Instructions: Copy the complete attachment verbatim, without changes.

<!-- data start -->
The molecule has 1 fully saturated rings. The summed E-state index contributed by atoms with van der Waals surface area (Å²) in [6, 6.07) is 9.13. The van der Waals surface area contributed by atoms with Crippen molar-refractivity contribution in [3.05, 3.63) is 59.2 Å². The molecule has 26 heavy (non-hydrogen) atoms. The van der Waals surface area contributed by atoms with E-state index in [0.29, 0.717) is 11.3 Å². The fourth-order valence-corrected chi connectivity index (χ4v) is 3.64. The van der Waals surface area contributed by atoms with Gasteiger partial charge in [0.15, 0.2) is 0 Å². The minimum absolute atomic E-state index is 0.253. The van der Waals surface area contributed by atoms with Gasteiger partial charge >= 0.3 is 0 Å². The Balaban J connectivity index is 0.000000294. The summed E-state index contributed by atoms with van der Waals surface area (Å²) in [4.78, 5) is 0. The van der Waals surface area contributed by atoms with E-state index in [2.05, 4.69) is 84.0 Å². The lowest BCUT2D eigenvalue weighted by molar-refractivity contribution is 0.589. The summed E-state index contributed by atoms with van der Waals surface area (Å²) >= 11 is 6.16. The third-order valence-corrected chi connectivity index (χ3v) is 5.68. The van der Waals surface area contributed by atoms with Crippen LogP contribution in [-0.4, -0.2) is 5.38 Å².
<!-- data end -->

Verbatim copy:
The molecule has 1 fully saturated rings. The summed E-state index contributed by atoms with van der Waals surface area (Å²) in [6, 6.07) is 9.13. The van der Waals surface area contributed by atoms with Crippen molar-refractivity contribution in [3.05, 3.63) is 59.2 Å². The molecule has 26 heavy (non-hydrogen) atoms. The van der Waals surface area contributed by atoms with E-state index in [0.29, 0.717) is 11.3 Å². The fourth-order valence-corrected chi connectivity index (χ4v) is 3.64. The van der Waals surface area contributed by atoms with Gasteiger partial charge in [0.15, 0.2) is 0 Å². The minimum absolute atomic E-state index is 0.253. The van der Waals surface area contributed by atoms with Gasteiger partial charge >= 0.3 is 0 Å². The Balaban J connectivity index is 0.000000294. The summed E-state index contributed by atoms with van der Waals surface area (Å²) in [4.78, 5) is 0. The van der Waals surface area contributed by atoms with E-state index in [2.05, 4.69) is 84.0 Å². The lowest BCUT2D eigenvalue weighted by molar-refractivity contribution is 0.589. The summed E-state index contributed by atoms with van der Waals surface area (Å²) >= 11 is 6.16. The third-order valence-corrected chi connectivity index (χ3v) is 5.68. The van der Waals surface area contributed by atoms with Crippen LogP contribution in [-0.4, -0.2) is 5.38 Å².